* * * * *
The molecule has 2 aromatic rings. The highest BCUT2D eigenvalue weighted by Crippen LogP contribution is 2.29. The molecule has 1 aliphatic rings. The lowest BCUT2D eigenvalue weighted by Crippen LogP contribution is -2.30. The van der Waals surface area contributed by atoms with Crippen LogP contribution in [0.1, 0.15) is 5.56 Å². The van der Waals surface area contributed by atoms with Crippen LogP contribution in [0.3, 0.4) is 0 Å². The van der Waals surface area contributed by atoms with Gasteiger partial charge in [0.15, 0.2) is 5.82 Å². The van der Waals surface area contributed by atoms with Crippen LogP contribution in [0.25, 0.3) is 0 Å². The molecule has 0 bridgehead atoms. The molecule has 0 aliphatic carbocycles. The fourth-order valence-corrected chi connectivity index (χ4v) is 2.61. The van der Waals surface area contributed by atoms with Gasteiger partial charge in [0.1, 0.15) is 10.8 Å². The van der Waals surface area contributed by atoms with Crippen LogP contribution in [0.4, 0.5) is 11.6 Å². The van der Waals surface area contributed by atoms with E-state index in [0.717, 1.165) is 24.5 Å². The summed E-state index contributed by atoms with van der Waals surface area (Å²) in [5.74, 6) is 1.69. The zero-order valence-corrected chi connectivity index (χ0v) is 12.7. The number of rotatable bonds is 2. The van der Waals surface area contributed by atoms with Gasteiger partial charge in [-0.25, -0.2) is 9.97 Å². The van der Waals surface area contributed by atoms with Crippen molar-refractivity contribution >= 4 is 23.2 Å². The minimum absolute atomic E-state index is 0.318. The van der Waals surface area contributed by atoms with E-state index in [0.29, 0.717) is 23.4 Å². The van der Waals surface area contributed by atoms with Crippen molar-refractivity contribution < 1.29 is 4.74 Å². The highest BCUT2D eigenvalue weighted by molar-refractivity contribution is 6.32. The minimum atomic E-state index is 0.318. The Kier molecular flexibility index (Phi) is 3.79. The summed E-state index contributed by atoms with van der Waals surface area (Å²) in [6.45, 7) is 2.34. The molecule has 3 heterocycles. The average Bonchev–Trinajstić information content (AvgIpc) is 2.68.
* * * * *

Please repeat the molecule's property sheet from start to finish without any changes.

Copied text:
The molecule has 2 aromatic rings. The highest BCUT2D eigenvalue weighted by Crippen LogP contribution is 2.29. The molecule has 1 aliphatic rings. The lowest BCUT2D eigenvalue weighted by Crippen LogP contribution is -2.30. The van der Waals surface area contributed by atoms with Crippen LogP contribution in [0.1, 0.15) is 5.56 Å². The van der Waals surface area contributed by atoms with Crippen LogP contribution in [0.3, 0.4) is 0 Å². The van der Waals surface area contributed by atoms with Gasteiger partial charge in [0.15, 0.2) is 5.82 Å². The van der Waals surface area contributed by atoms with Crippen LogP contribution in [0.25, 0.3) is 0 Å². The molecule has 0 bridgehead atoms. The molecule has 0 aliphatic carbocycles. The fourth-order valence-corrected chi connectivity index (χ4v) is 2.61. The van der Waals surface area contributed by atoms with Gasteiger partial charge in [0.1, 0.15) is 10.8 Å². The van der Waals surface area contributed by atoms with Crippen LogP contribution in [0.4, 0.5) is 11.6 Å². The van der Waals surface area contributed by atoms with E-state index in [0.717, 1.165) is 24.5 Å². The summed E-state index contributed by atoms with van der Waals surface area (Å²) in [5.74, 6) is 1.69. The zero-order valence-corrected chi connectivity index (χ0v) is 12.7. The number of rotatable bonds is 2. The van der Waals surface area contributed by atoms with Gasteiger partial charge in [-0.25, -0.2) is 9.97 Å². The van der Waals surface area contributed by atoms with Crippen molar-refractivity contribution >= 4 is 23.2 Å². The minimum absolute atomic E-state index is 0.318. The van der Waals surface area contributed by atoms with E-state index in [0.29, 0.717) is 23.4 Å². The van der Waals surface area contributed by atoms with Crippen molar-refractivity contribution < 1.29 is 4.74 Å². The highest BCUT2D eigenvalue weighted by molar-refractivity contribution is 6.32. The minimum atomic E-state index is 0.318. The Kier molecular flexibility index (Phi) is 3.79. The summed E-state index contributed by atoms with van der Waals surface area (Å²) in [6.45, 7) is 2.34. The molecule has 3 heterocycles. The average Bonchev–Trinajstić information content (AvgIpc) is 2.68.